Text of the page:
I find that this elusive Spirit of Christ is not something that can be easily put into nice, neat packages or sermons or dogmas. It’s sometimes difficult for us to separate the mysterious Jesus of the ancient world with the Jesus of our hyper sales, consumerist driven culture.

If we look closely, we understand that Jesus the Christ represents something very different than a brand. For one thing, the Jesus of the ancient world simply doesn’t have the same trappings we do. In Jesus’ ministry, he was not focused on his popularity, he didn’t seem to care much about his personal ratings, his celebrity, or his career, he didn’t focus on profit or even drawing big numbers into his core group, he only had 12 disciples; he didn’t seem to worry too much about funding either, he wasn’t concerned about buildings, or multi-level platforms, he didn’t even heal everyone who desired it, he simply said, “I must do what I came to do” which is to proclaim the message of God’s love as saving medicine for the world and he moved on quickly. He went about proclaiming and healing, proclaiming and healing….not much of a marketing plan, it wouldn’t quite fit into all of our schemes for the quick and easy slogans of brand loyal religion, it’s just what Jesus did.

He simply remained focused on the manifestation of the Spirit in the world, and it spread like wildfire. Everyone he healed went about proclaiming and in their proclaiming, others would find healing and it became a cycle. There really was no formula for this other than his continuous message that he could do nothing except through God, that he and God were One and so he prayed also, that we would participate in this Oneness as his final, earthly prayer.

It seems as if there is a lot of pressure on the church to have the answers to the world’s problems and yet all we really have to offer is a simple love that heals and makes whole. To quote N.T. Niles, “the gospel is just one beggar telling another beggar where to find bread.” If we offer this, it is enough.

If we embody Christ, the Christ that emerges from the ancient world, not the brand Jesus we’ve created here in America, but the humble One who refused prestige and glory, if we really have this Christ in us, then the answer to what we focus on becomes simple, it is love. Love that compels the sharing of the news that God heals and restores us to wholeness. This is full time work, by the way, in whatever occupation we are in, love undergirds our inspiration and creative instincts.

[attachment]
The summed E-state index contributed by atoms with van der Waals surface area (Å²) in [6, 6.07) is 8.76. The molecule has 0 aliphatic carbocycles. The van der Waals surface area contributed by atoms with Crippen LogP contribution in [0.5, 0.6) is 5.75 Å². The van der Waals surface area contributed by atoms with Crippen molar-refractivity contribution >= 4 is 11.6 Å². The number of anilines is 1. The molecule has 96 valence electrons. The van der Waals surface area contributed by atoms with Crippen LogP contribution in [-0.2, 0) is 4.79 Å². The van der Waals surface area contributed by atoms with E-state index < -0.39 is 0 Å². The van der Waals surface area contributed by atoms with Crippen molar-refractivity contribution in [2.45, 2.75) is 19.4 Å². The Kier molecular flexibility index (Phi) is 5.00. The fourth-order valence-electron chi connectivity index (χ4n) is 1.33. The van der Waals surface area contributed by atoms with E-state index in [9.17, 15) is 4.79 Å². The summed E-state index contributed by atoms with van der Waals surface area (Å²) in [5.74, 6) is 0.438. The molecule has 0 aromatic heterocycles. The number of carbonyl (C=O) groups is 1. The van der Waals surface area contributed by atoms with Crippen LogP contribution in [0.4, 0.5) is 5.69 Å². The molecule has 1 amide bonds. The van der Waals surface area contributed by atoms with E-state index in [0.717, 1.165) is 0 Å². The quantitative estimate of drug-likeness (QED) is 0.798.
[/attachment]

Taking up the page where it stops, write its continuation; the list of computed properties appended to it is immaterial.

Jesus, in his work and mission, tells us a different story about ourselves, a story of how the Spirit works in us and in the world, it is the work of the soul’s life, the work of transformation that occurs primarily at the spiritual level, in the depths of soul. This is a gift that cannot be marketed, bought or sold, it is freely given in hearts that will embrace it, full of love and grace and compassion and truth. God does the rest, we simply give ourselves over to this path and become converted, transformed souls, willing to mine the depths within ourselves and give out of our souls that which God has placed there, pure love. Perhaps the soul that is born of the Spirit is the one, indestructible thing left in this world simply because it is connected to the eternal source of Divine love, God. This is not a message that can be marketed, only proclaimed, it cannot be sold, only given.

As you come to be embraced by this kind of love, you begin to feel the hooks coming out of you, no longer possessed by the frenetic forces that drive you to consume or be consumed. You begin to comprehend love as a gift, not a product, and you become more like love, less like a performer. As you come to know the true essence of your soul, which is love, you feel freer to let go of the other attachments, the ways of being you have learned to survive in a world that conditions you to believe you are a merely a performer, put here to produce goods and services for others and the marketplace. You begin to understand that your worth is connected to your soul, your true worth and true self belong to God’s love, it is not something that can be evaluated by measures such as performance or production. Buying and selling are not even categories in the soul’s realm. As you move closer to Christ in you, you begin to gain clarity about “what you came to do” and realize the source of your true identity is always love, calling you from this ancient story, calling from the center of your being, calling from your heart, “you must do what you came here to do,” giving your self over to the love that is freely given.

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Speaker, Author, Musician, Pastor, Nature Lover. Co-Founder of the Social Enterprise: Dreamweave: Renew Lives, Recyle Products;